Kuwaiti authorities reached a provisional agreement on Tuesday requiring the government to buy out billions of dollars of bank loans owed by citizens and reschedule them interest free.
Finance Minister Mustafa al-Shamali, who had previously rejected similar proposals, said after a meeting with parliament’s financial and economic affairs committee that “an agreement on the issue has been reached.”
He told reporters it will be finalised next week after a technical-legal team studies the required details.
Committee chairman Yussef al-Zalzalah said the deal requires the government to buy all bank loans taken out by Kuwaiti citizens between January 1, 2002 and March 30, 2008.
MPs have claimed that local banks violated lending rules during the period by charging higher interest and the central bank failed to apply the law on them.
The government will then waive all interest on the loans and reschedule repayment in easy installments that must not exceed 40 percent of borrowers’ monthly income, Zalzalah said.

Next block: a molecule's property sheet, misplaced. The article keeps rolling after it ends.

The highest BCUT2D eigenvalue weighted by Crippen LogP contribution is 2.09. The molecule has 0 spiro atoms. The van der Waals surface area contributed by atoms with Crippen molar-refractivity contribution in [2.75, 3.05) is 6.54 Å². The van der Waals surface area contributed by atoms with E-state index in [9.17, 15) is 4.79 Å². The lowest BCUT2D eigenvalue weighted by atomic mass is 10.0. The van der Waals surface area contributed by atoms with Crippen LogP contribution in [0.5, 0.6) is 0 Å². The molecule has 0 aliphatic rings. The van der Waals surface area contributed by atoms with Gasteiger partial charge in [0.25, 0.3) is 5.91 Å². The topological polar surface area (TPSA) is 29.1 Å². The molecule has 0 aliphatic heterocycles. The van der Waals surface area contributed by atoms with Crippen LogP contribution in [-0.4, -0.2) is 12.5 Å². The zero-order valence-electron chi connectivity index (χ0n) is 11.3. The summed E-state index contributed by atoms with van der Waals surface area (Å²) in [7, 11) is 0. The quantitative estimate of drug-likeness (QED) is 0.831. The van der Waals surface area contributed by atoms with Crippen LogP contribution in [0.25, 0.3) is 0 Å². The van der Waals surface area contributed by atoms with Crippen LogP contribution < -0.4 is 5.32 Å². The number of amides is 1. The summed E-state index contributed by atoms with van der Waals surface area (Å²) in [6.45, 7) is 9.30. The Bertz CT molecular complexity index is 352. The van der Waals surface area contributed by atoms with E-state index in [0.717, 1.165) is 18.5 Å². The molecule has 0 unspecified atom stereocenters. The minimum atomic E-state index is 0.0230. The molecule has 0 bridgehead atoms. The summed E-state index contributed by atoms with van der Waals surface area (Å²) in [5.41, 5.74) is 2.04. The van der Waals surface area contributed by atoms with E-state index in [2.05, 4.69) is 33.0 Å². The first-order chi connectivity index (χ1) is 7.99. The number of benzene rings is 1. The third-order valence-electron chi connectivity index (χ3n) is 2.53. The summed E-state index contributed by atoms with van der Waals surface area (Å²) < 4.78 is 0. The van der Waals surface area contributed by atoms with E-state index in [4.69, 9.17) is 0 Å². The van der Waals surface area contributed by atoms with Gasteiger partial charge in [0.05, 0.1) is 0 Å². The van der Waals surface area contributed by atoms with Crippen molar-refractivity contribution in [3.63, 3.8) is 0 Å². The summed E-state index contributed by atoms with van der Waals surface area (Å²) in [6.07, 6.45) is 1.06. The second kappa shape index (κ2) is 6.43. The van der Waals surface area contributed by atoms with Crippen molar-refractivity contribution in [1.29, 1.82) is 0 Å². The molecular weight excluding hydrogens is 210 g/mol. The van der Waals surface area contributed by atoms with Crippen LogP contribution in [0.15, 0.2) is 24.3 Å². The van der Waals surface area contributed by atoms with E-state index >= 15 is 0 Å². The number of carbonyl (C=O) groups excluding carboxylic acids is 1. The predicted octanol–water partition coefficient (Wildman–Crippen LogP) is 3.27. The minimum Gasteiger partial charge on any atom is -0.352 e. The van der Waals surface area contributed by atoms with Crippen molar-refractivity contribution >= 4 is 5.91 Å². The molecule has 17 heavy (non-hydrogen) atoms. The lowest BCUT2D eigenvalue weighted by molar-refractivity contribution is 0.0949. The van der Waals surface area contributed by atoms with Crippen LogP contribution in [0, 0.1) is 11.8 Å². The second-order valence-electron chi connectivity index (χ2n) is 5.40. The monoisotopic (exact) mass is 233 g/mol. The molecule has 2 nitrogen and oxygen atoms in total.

No details were given about the total size of the loans, but committee member Ahmad Lari said the process will cost around 900 million dinars ($3.2 billion).
Committee secretary Safa al-Hashem said around 66,000 debtors will benefit.
MPs have also proposed that every Kuwaiti who does not benefit from the debt relief scheme should be given a grant of 1,000 dinars ($3,500). Native Kuwaitis number 1.2 million.
The government had rejected a similar bill passed overwhelmingly by parliament in January 2010. At that time, the size of debt stood at around $21.6 billion and the interest at $5.2 billion.
Shamali said at the time the bill involved technical and constitutional violations and was impossible to apply. He also said the relief would encourage people to spend lavishly.
The change in government position came amid a bitter political dispute in the emirate and after the election of a pro-government parliament in a December poll boycotted by the opposition, which has staged several street protests.
The emirate holds assets estimated at $400 billion, mostly invested abroad, amassed during the past 13 years on the back of high oil prices.